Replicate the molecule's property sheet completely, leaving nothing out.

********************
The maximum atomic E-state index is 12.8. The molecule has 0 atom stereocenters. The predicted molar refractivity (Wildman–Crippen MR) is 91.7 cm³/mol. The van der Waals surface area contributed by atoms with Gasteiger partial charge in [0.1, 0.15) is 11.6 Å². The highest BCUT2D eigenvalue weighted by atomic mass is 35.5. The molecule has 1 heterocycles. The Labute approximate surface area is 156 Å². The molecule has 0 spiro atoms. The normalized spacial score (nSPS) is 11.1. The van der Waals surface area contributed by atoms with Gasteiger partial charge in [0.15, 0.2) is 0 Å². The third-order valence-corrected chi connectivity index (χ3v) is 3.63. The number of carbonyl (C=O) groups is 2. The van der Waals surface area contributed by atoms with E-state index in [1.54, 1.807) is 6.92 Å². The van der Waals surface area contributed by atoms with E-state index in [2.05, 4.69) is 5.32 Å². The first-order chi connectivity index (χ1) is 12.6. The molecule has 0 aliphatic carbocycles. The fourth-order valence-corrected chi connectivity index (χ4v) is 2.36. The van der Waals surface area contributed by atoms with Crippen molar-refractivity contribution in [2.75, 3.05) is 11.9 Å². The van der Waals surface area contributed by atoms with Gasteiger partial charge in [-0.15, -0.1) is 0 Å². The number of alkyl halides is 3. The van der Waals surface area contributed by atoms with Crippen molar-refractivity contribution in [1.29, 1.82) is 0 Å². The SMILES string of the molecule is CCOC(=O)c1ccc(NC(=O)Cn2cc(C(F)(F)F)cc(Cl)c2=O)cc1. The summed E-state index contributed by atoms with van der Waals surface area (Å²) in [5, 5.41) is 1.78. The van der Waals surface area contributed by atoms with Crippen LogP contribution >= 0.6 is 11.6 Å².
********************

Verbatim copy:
The maximum atomic E-state index is 12.8. The molecule has 0 atom stereocenters. The predicted molar refractivity (Wildman–Crippen MR) is 91.7 cm³/mol. The van der Waals surface area contributed by atoms with Gasteiger partial charge in [0.1, 0.15) is 11.6 Å². The highest BCUT2D eigenvalue weighted by atomic mass is 35.5. The molecule has 1 heterocycles. The Labute approximate surface area is 156 Å². The molecule has 0 spiro atoms. The normalized spacial score (nSPS) is 11.1. The van der Waals surface area contributed by atoms with Gasteiger partial charge in [0.15, 0.2) is 0 Å². The third-order valence-corrected chi connectivity index (χ3v) is 3.63. The number of carbonyl (C=O) groups is 2. The van der Waals surface area contributed by atoms with E-state index in [1.54, 1.807) is 6.92 Å². The van der Waals surface area contributed by atoms with E-state index in [2.05, 4.69) is 5.32 Å². The first-order chi connectivity index (χ1) is 12.6. The molecule has 0 aliphatic carbocycles. The fourth-order valence-corrected chi connectivity index (χ4v) is 2.36. The van der Waals surface area contributed by atoms with Crippen molar-refractivity contribution in [2.75, 3.05) is 11.9 Å². The van der Waals surface area contributed by atoms with Gasteiger partial charge in [-0.15, -0.1) is 0 Å². The number of alkyl halides is 3. The van der Waals surface area contributed by atoms with Crippen molar-refractivity contribution in [1.29, 1.82) is 0 Å². The SMILES string of the molecule is CCOC(=O)c1ccc(NC(=O)Cn2cc(C(F)(F)F)cc(Cl)c2=O)cc1. The summed E-state index contributed by atoms with van der Waals surface area (Å²) in [5, 5.41) is 1.78. The van der Waals surface area contributed by atoms with Crippen LogP contribution >= 0.6 is 11.6 Å².